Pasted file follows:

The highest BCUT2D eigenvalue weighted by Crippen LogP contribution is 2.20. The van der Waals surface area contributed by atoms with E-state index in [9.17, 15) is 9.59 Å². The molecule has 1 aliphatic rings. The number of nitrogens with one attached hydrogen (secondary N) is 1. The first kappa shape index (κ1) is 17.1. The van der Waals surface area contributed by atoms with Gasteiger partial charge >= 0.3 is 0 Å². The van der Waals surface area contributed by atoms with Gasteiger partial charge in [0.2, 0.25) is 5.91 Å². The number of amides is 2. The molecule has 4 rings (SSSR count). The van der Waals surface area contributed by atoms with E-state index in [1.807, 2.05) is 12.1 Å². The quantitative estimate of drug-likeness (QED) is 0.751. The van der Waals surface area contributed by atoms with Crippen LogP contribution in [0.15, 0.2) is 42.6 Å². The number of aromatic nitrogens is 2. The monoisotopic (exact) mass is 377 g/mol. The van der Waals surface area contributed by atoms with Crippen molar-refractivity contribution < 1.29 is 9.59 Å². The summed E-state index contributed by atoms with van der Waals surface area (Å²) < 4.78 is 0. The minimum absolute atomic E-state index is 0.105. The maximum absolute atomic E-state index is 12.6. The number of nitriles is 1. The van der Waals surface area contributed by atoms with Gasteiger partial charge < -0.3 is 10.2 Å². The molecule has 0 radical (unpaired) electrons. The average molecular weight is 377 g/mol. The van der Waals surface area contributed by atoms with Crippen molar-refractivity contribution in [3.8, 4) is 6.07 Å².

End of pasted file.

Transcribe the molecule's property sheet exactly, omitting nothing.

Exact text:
The highest BCUT2D eigenvalue weighted by Crippen LogP contribution is 2.20. The van der Waals surface area contributed by atoms with E-state index in [9.17, 15) is 9.59 Å². The molecule has 1 aliphatic rings. The number of nitrogens with one attached hydrogen (secondary N) is 1. The first kappa shape index (κ1) is 17.1. The van der Waals surface area contributed by atoms with Gasteiger partial charge >= 0.3 is 0 Å². The van der Waals surface area contributed by atoms with Gasteiger partial charge in [0.2, 0.25) is 5.91 Å². The number of amides is 2. The molecule has 4 rings (SSSR count). The van der Waals surface area contributed by atoms with E-state index in [1.807, 2.05) is 12.1 Å². The quantitative estimate of drug-likeness (QED) is 0.751. The van der Waals surface area contributed by atoms with Crippen LogP contribution in [0.15, 0.2) is 42.6 Å². The number of aromatic nitrogens is 2. The monoisotopic (exact) mass is 377 g/mol. The van der Waals surface area contributed by atoms with Crippen molar-refractivity contribution < 1.29 is 9.59 Å². The summed E-state index contributed by atoms with van der Waals surface area (Å²) < 4.78 is 0. The minimum absolute atomic E-state index is 0.105. The maximum absolute atomic E-state index is 12.6. The number of nitriles is 1. The van der Waals surface area contributed by atoms with Gasteiger partial charge < -0.3 is 10.2 Å². The molecule has 0 radical (unpaired) electrons. The average molecular weight is 377 g/mol. The van der Waals surface area contributed by atoms with Crippen molar-refractivity contribution in [3.8, 4) is 6.07 Å².